f his 65th birthday, he was well
enough,:too, to sip a cup of coffee
and wave to fellow patients from
an eighth floor hospital sundeck.
And Mrs. Eisenhower left the
hospital for the first time. since
the President's heart attack, Sept.
24, spending an hour-and-a-half
visiting her mother, Mrs. John S.
Doud, and taking a drive in the
The decision to see Sec. Wilson
and Adm. Radford, for a talk on
defense and security, was an-
nounced by White House news
secretary James C. Hagerty after
a long distance telephone talk with
Sherman Adams, the President's
chief deputy, who was in Wash-
ington for today's Cabinet meet-
Of Arab War
In Middle East
WASHINGTON (P)-Russia Is
expected to move quickly in get-
ting arms to Egypt, possibly at cut.
rate prices, and thereby hasten-
ing Middle East tensions toward a.
An explosion of the Palestine
truce into Arab-Israeli war was
seen as a definite possibility when-
ever Red Czechoslovakia startsde-
livery on its cannon-for-cotton
deal with Egypt.
American officials made no
bones yesterday about their fear
of the results of the Soviet's mili-
tary and trade excursions into the
area. Nor did they play down ap-
prehension over what Israel might
do as a counter to Arab pur-
chases of Red arms.
NSC Meets Yesterday
The National Security Council,
top policy-making body in the
United States government, took up
the question at its secret session
The United States, Britain and
France, it was learned, will press
Russia informally at the Oct. 27
foreign ministers meeting in Gen-
eva on the Middle East arms ques-
tion. This would follow up an ap-
proach to Soviet Foreign Minister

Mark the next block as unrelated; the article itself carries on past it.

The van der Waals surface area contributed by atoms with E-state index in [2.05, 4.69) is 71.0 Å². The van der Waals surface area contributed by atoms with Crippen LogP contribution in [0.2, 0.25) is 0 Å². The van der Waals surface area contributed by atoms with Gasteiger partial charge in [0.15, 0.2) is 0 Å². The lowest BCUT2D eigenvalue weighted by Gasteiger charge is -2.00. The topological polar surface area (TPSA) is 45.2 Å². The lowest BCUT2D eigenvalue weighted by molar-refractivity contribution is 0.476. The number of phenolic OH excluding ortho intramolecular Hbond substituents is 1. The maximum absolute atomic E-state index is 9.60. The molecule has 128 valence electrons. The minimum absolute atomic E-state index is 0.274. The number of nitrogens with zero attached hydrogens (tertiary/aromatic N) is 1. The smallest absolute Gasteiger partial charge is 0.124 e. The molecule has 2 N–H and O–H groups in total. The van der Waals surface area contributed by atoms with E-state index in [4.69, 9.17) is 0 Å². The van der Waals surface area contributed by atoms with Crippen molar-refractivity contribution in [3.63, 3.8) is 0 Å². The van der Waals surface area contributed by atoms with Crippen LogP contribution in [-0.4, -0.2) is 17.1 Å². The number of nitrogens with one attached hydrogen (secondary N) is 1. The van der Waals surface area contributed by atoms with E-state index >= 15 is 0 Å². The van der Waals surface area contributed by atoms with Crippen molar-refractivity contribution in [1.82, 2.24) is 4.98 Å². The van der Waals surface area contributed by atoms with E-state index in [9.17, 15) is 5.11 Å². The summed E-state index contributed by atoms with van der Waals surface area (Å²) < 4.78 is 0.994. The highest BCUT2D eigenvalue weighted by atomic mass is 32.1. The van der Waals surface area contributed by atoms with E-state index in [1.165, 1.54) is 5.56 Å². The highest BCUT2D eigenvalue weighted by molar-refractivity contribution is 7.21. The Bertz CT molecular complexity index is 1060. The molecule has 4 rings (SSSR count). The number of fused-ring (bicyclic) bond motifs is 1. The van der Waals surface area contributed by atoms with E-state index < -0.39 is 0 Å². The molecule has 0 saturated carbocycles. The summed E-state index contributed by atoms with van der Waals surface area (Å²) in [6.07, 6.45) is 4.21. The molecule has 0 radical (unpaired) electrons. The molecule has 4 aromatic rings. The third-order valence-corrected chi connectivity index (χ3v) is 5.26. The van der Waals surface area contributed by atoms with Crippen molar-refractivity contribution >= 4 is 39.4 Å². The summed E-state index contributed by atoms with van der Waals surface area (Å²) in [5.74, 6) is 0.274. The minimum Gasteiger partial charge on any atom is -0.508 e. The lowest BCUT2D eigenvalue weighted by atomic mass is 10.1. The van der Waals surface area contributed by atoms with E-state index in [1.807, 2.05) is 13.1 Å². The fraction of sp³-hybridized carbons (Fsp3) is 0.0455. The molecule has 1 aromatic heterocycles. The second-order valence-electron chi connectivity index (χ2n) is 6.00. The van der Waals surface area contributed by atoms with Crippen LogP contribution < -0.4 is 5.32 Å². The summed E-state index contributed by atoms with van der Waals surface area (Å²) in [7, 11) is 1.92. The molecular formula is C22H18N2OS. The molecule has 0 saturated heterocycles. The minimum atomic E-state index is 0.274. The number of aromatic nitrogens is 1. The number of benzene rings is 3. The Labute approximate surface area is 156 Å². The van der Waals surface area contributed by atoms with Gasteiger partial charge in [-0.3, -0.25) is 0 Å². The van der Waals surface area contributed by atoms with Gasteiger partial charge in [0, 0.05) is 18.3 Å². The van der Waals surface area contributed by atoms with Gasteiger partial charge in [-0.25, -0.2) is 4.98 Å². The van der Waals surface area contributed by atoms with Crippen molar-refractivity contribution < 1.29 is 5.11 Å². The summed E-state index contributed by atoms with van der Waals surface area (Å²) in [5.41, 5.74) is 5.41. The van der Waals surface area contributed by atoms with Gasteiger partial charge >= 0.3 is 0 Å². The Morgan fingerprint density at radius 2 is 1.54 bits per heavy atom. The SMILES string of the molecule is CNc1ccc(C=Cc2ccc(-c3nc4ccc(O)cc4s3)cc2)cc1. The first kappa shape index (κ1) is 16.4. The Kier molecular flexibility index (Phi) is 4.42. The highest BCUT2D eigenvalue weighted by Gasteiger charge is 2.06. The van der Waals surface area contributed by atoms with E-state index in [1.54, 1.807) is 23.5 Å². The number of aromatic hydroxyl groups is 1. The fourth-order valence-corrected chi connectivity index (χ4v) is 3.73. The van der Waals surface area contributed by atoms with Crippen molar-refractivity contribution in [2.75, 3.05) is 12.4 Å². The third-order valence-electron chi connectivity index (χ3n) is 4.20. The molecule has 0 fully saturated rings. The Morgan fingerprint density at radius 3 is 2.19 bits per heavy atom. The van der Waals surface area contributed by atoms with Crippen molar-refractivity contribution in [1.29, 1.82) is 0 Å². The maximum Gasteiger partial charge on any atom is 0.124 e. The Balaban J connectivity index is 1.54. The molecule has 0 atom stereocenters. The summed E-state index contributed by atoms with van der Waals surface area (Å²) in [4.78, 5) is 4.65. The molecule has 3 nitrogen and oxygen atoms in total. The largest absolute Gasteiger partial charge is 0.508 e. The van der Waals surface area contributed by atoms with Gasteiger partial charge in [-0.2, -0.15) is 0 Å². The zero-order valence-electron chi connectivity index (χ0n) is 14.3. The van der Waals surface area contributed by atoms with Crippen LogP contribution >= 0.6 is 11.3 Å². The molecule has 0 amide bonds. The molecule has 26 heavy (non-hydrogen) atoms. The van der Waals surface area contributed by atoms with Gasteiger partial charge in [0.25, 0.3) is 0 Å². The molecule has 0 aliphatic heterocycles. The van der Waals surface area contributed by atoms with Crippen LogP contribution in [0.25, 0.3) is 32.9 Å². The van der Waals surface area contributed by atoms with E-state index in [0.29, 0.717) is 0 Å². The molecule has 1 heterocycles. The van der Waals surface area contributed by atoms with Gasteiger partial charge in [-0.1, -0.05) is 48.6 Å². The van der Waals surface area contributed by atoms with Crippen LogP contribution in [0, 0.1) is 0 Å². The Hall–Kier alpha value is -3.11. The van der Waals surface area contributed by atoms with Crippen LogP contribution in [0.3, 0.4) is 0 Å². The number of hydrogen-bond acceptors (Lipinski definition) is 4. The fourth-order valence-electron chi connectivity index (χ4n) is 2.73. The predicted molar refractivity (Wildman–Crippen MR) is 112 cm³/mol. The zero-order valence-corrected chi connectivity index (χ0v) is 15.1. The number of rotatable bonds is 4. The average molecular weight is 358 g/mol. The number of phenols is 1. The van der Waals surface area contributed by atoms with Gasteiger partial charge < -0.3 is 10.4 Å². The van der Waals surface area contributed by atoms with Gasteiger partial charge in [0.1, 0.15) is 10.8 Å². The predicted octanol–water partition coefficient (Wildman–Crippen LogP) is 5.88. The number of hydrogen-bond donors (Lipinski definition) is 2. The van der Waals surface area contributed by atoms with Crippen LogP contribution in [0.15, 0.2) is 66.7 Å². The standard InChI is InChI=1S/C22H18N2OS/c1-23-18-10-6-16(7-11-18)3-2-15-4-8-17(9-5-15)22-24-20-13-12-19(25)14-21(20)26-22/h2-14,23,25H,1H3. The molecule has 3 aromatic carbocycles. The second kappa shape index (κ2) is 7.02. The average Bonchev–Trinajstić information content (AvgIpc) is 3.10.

Vyacheslav M. Molotov at New
York twoweeks ago,
Ignorant ofdEgypt Deal
Molotov is understood to have
told his western colleagues then
he knew nothing about Egypt's
deal to swap cotton for Czech
artillery, tanks, naval vessels and
jet planes. He promised to look
Despite Molotov's professions of
ignorance, however, United States
officials look for swift Soviet
action to get the war goods into
Egyptian hands. There was specu-
lation, too, that Russia might ab-
andon its old rule of charging
premium prices for war goods, let-
ting Egypt and other Arab states
-indeed, Israel, too, if interested
-have the arms at a nominal
Israel Government Changes
Israeli leaders have said their
country will take all necessary
steps to protect itself. Israel gets
a new government Monday. Its
makeup includes men who are re-
ported to believe in more action
and less talk than heretofore. A
foreign policy and security debate
will get under way among these
The Russians have lost no time
in making arms overtures,to other
Arab states. Lebanon and Saudi
Arabia have said they are not op-
posed to accepting Communist
arms. Syria is reported already
dickering with Czech gun mer
chants at Damascus.
Special to The Daily.
BLOOMINGTON, IND. -- Five
thousand Indiana University stu-
dents descended on the Hoosiers'
football practice yesterday, in an-
swer to newspaper criticism derid-
ing their school spirit.
The pep rally at they football
practice came after men students
gained permission to e n t e r
women's dormitories to enlist "vol-
unteers" for the rally. Dormitories
and houses postponed their even-
ing meals an hour to accomodate
The rally was first phase of
"Operation V," the second phase
of which will be held tonight in
the form of a scheduled rally. The
SGC Approves Partial. Reorganization
Student Government Council
Wednesday approved a new struc-
tural organization for the admin-
Proposed by Daily Managing
Editor Dave Baad, '56, a member
of the design committee, the new
setup calls for a hierarchy of mem-
Students will first attend a mass
Michigan's student government.
Following this period the tryout
is assigned to a committee.
Any person wishing to join the
Wing after the first session is
completed will be trained by the
orientation director personally.
As committee members, students
will first have voting rights on
The wing coordinator, who sup-
ervises the entire organization, the
orientation director, committee
personnel chairman and the of-
fice manager are appointed by
the SGC Executive Committee
with the approval of the Council.
Officers Appoint Chairmen
Subcommittee chairmen are ap-
pointed by the four top officers
of the wing.